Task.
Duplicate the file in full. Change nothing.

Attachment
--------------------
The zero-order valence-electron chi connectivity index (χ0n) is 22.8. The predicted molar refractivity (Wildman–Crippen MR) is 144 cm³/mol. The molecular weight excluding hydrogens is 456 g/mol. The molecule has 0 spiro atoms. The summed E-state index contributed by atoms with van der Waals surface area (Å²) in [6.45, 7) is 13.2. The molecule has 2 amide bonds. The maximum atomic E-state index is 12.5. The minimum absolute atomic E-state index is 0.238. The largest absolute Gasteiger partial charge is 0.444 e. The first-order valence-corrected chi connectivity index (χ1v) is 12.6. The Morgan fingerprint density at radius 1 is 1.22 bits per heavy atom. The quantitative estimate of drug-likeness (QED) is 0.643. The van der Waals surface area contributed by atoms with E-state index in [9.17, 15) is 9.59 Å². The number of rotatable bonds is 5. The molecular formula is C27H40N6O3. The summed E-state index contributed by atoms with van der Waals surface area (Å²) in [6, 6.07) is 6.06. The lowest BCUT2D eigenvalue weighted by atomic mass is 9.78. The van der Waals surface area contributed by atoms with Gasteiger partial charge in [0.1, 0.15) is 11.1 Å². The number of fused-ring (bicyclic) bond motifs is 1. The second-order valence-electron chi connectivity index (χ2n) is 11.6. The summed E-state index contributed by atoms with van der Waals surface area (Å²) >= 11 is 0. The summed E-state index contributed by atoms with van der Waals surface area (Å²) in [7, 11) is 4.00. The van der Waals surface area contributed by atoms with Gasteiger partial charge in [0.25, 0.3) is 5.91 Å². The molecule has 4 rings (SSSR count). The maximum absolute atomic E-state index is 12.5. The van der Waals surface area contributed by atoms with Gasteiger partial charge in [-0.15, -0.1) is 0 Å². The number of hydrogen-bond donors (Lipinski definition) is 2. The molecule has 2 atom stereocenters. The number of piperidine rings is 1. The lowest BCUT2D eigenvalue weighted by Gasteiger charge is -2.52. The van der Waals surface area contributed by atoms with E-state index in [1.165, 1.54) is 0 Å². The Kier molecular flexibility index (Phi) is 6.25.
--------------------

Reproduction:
The zero-order valence-electron chi connectivity index (χ0n) is 22.8. The predicted molar refractivity (Wildman–Crippen MR) is 144 cm³/mol. The molecular weight excluding hydrogens is 456 g/mol. The molecule has 0 spiro atoms. The summed E-state index contributed by atoms with van der Waals surface area (Å²) in [6.45, 7) is 13.2. The molecule has 2 amide bonds. The maximum atomic E-state index is 12.5. The minimum absolute atomic E-state index is 0.238. The largest absolute Gasteiger partial charge is 0.444 e. The first-order valence-corrected chi connectivity index (χ1v) is 12.6. The Morgan fingerprint density at radius 1 is 1.22 bits per heavy atom. The quantitative estimate of drug-likeness (QED) is 0.643. The van der Waals surface area contributed by atoms with E-state index in [9.17, 15) is 9.59 Å². The number of rotatable bonds is 5. The molecular formula is C27H40N6O3. The summed E-state index contributed by atoms with van der Waals surface area (Å²) in [6, 6.07) is 6.06. The lowest BCUT2D eigenvalue weighted by atomic mass is 9.78. The van der Waals surface area contributed by atoms with Gasteiger partial charge in [0.1, 0.15) is 11.1 Å². The number of fused-ring (bicyclic) bond motifs is 1. The second-order valence-electron chi connectivity index (χ2n) is 11.6. The summed E-state index contributed by atoms with van der Waals surface area (Å²) >= 11 is 0. The summed E-state index contributed by atoms with van der Waals surface area (Å²) in [7, 11) is 4.00. The van der Waals surface area contributed by atoms with Gasteiger partial charge in [0.25, 0.3) is 5.91 Å². The molecule has 4 rings (SSSR count). The maximum absolute atomic E-state index is 12.5. The van der Waals surface area contributed by atoms with Gasteiger partial charge in [-0.15, -0.1) is 0 Å². The number of hydrogen-bond donors (Lipinski definition) is 2. The molecule has 2 atom stereocenters. The number of piperidine rings is 1. The lowest BCUT2D eigenvalue weighted by Gasteiger charge is -2.52. The van der Waals surface area contributed by atoms with E-state index in [1.165, 1.54) is 0 Å². The Kier molecular flexibility index (Phi) is 6.25.